You're right on all counts, of course. And the true elitism is found in the narrow view, because it limits what movies can be and do--by excluding unfamiliar stories and styles, it's a form of reverse snobbery. (That's a point I recently made in my piece on the Milwaukee film festival, which, I swear, will be completed soon. So hard to find chunks of time to write... most has been completed in between 10 and 12 at night, because the day is too packed with other obligations.)



Eric
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Kadaver
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PostPosted: 12.10.2004 10:20 pm    Post subject: Reply with quote

AUGUST UNDERGROUND and the sequel MORDUM



-Kadaver
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Danny Baldwin
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PostPosted: 12.10.2004 11:34 pm    Post subject: I j Reply with quote

Michael B. Scrutchin wrote:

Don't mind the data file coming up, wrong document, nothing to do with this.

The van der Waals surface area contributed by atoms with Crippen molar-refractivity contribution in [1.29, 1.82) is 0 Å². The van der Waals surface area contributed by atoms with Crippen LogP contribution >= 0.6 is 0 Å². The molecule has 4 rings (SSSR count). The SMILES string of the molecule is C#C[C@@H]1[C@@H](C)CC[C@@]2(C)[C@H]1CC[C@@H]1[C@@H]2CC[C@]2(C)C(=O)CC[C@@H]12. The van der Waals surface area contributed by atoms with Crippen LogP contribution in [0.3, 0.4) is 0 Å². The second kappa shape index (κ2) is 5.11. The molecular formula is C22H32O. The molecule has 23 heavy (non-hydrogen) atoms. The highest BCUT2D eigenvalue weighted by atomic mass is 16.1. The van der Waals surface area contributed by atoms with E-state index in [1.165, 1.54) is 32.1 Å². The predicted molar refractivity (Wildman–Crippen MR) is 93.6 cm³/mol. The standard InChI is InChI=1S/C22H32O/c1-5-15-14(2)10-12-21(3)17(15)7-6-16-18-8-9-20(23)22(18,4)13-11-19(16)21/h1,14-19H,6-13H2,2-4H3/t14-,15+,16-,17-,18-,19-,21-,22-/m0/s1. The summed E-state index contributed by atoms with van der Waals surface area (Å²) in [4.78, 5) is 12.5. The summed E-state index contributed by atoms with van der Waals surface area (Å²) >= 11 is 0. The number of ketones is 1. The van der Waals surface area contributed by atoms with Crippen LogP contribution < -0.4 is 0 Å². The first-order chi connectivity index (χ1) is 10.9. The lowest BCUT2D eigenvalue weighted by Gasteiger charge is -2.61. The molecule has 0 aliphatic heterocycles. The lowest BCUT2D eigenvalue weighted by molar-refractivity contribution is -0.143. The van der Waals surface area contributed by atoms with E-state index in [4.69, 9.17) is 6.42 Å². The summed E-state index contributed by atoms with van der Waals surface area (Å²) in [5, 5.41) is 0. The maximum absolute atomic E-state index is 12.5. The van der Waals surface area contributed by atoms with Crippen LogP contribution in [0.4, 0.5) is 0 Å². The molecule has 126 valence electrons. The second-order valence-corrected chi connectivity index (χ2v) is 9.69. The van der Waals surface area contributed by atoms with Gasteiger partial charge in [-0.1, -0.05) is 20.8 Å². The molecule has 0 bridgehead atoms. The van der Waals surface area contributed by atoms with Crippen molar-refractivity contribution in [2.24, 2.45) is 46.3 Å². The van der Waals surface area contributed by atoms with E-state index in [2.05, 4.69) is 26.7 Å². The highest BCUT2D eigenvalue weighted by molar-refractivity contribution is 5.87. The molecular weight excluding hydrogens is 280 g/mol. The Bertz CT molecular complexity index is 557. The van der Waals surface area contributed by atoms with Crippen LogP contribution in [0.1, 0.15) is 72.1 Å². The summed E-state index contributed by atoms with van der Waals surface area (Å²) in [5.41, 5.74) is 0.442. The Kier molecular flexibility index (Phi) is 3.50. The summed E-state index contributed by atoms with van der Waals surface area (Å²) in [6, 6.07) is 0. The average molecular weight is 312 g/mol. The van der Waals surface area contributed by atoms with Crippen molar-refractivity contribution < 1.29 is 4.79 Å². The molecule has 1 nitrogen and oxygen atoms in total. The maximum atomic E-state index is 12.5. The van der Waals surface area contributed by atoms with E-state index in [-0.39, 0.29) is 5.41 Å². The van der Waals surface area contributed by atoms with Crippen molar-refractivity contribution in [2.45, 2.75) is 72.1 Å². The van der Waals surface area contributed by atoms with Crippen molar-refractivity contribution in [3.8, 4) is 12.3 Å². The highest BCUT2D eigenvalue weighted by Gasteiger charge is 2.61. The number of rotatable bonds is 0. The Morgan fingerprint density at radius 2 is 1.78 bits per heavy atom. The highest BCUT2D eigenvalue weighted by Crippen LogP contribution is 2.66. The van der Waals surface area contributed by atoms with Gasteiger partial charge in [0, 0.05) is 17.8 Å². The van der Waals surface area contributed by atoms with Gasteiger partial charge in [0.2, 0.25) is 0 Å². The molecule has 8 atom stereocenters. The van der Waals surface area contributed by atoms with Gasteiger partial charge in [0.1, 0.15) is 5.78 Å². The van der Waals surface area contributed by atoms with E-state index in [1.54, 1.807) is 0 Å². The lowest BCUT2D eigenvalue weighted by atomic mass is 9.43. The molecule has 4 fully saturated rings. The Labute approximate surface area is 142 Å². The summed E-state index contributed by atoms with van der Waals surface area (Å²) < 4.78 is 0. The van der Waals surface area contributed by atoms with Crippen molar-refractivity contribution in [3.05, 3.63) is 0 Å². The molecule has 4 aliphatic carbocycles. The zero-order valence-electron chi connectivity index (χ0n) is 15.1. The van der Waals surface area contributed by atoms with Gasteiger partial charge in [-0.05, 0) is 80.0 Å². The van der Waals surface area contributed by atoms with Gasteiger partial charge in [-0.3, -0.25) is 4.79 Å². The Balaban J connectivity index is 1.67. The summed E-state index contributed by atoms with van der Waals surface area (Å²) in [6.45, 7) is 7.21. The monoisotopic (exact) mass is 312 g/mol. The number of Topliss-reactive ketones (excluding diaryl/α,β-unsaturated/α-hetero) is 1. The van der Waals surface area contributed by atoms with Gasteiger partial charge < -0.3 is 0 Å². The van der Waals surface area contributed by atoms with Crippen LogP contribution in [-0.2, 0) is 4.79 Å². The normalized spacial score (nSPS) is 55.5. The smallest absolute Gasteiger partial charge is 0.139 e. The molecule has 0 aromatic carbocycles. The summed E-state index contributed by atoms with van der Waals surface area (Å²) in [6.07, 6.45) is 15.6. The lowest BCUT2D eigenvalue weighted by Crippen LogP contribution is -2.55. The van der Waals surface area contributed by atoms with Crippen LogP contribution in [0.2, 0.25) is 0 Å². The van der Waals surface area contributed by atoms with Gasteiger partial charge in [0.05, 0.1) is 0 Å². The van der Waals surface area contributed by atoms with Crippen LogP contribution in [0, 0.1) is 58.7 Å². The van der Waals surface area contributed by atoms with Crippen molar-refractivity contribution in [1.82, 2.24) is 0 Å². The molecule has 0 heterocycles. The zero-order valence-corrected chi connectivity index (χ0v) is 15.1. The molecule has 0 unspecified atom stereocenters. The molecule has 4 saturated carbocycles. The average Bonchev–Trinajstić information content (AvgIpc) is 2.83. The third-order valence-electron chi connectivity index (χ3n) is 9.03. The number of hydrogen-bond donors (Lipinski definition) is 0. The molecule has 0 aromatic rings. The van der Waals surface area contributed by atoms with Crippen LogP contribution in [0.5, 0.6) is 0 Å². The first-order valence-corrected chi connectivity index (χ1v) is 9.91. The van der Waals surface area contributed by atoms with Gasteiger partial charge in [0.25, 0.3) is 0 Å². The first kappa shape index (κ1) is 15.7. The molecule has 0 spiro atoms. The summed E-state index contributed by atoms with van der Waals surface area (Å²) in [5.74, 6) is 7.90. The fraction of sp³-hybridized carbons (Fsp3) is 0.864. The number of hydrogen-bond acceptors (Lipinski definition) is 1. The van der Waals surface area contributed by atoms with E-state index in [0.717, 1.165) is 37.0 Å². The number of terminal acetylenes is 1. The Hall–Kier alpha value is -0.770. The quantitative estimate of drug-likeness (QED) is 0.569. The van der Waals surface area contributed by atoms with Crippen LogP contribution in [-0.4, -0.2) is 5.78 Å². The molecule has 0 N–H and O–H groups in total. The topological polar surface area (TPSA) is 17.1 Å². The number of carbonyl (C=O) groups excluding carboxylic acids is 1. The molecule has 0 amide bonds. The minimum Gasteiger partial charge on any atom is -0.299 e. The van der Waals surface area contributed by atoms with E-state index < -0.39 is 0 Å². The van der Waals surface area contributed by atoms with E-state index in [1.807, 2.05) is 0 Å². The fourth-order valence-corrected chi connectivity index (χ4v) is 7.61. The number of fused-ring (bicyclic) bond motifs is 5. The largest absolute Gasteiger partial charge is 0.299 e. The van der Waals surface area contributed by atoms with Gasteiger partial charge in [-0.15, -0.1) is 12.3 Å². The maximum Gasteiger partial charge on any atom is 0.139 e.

I wonder how those who say "nothing happens" in Lost in Translation would react to Bruno Dumont's Twentynine Palms, in which even less happens during its two hours. That is, until the final 15 minutes or so, which will probably shock and horrify even the most jaded.


The irony there is that the same people saying that nothing happens in Lost in Translation are the ones who actually like movies where nothing, in fact, does happen. Coppola's film has so much more going on than, say, Bad Boys II, in actuality. So, I suppose that the choice we're making is not whether we like a movie or not, but whether we measure depth and entertainment in terms of eventfulness or reflection.